Friday 13th April 2018
|Text too small?|
The New Zealand dollar rose against the US dollar after US President Donald Trump appeared to backtrack on his intention to attack Syria, reviving risk appetite and reducing demand for safe-haven currencies such as the yen.
The kiwi gained to 73.71 US cents as at 8am in Wellington from 73.58 cents late yesterday. It climbed to 79.06 yen, only the second time it has topped 79 yen since late February, from 78.68 yen yesterday. The trade-weighted index rose to 75.65 from 75.43.
Trump tweeted overnight that he "never said when an attack on Syria would take place" in retaliation for Bashar al-Assad's use of chemical weapons against rebels in the country's civil war. That allayed fears of an imminent strike that could have escalated to clashes with Russian forces supporting the al-Assad regime and heightened tensions in the Middle East. Separately US defence secretary Jim Mattis urged caution on Syria. Brent crude oil has edged up to as much as US$72.49 a barrel, the highest since November 2014.
"These developments have supported risk appetite a little and, additionally, speaking to lawmakers, Trump sounded more optimistic on the US-China trade situation, buoyed by President Xi’s speech earlier this week," Jason Wong, currency strategist at Bank of New Zealand, said in a note. "Market movements have been modest although there is still a notable grind up in the NZD, supported by a better risk backdrop."
Xi talked about an open economy and reduced trade barriers in a speech to an economic forum earlier this week. Adding to more positive sentiment on trade, are reports that Trump has asked trade advisers to investigate a US return to the Trans-Pacific Partnership, and comments from Trump that he is happy with progress over NAFTA negotiations.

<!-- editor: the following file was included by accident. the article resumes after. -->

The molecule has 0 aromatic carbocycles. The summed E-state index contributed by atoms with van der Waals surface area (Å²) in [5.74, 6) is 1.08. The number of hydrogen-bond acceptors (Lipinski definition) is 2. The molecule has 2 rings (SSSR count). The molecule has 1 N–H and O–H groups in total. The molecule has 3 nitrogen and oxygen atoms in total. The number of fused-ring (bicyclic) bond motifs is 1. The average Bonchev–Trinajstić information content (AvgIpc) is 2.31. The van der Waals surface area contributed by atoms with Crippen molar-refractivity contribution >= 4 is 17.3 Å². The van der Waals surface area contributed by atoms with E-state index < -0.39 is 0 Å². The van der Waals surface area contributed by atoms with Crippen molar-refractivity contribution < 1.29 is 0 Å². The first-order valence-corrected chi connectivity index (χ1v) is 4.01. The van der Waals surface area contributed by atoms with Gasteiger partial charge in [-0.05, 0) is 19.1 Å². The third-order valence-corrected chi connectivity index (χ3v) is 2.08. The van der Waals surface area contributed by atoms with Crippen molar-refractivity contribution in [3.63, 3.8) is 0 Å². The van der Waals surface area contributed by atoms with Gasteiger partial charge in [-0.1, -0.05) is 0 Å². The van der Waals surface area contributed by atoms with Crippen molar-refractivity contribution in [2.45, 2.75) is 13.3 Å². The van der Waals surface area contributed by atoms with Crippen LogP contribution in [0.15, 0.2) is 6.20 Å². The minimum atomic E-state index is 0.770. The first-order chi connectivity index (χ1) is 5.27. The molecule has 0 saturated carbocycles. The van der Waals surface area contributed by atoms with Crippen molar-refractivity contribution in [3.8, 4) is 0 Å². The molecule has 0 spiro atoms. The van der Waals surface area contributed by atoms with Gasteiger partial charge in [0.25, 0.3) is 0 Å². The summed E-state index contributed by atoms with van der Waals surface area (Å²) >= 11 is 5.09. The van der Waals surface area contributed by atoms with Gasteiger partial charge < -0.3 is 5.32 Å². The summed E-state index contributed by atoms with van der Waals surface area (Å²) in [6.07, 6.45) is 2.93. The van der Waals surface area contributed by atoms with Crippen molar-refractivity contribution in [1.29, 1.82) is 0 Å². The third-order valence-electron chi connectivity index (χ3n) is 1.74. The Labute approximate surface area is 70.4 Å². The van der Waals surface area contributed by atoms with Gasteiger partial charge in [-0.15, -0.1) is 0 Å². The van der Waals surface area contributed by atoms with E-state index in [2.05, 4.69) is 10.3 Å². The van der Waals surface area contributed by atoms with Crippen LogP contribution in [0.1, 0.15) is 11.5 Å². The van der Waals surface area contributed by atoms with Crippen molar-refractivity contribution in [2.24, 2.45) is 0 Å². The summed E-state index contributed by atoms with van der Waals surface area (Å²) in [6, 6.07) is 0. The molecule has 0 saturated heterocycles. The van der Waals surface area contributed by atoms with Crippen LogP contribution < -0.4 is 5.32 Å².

In New Zealand today, traders will be watching for the March manufacturing PMI report, which is expected to show manufacturing remained in expansion mode last month.
The kiwi rose to 95.07 Australian cents from 94.95 cents late yesterday. It rose to 59.80 euro cents from 59.53 cents after figures showed euro-area industrial production declined for the third straight month. It traded at 51.82 British pence from 51.91 pence and rose to 4.6352 yuan from 4.6181 yuan.
No comments yet
MARKET CLOSE: NZ shares gain; a2 hits new record, F&P climbs on patent deal
NZ dollar eases against Aussie on strong jobs data
KiwiSaver funds face unrealised capital gains tax on NZ and Aussie shares
Planning changes need to speed renewables development - Meridian
A guide to the Tax Working Group's 'other' recommendations
MYOB adds 57% more subscribers in 2018 but total online customers still lag Xero's
Investors fear chilling effect as former IRD boss opposes capital gains proposals
Stuff 1H earnings slide but Nine still optimistic of finding buyer
NZ Post achieves first-half revenue growth for the first time since 2015
TeamTalk affirms annual earnings guidance as rising costs dent first-half profit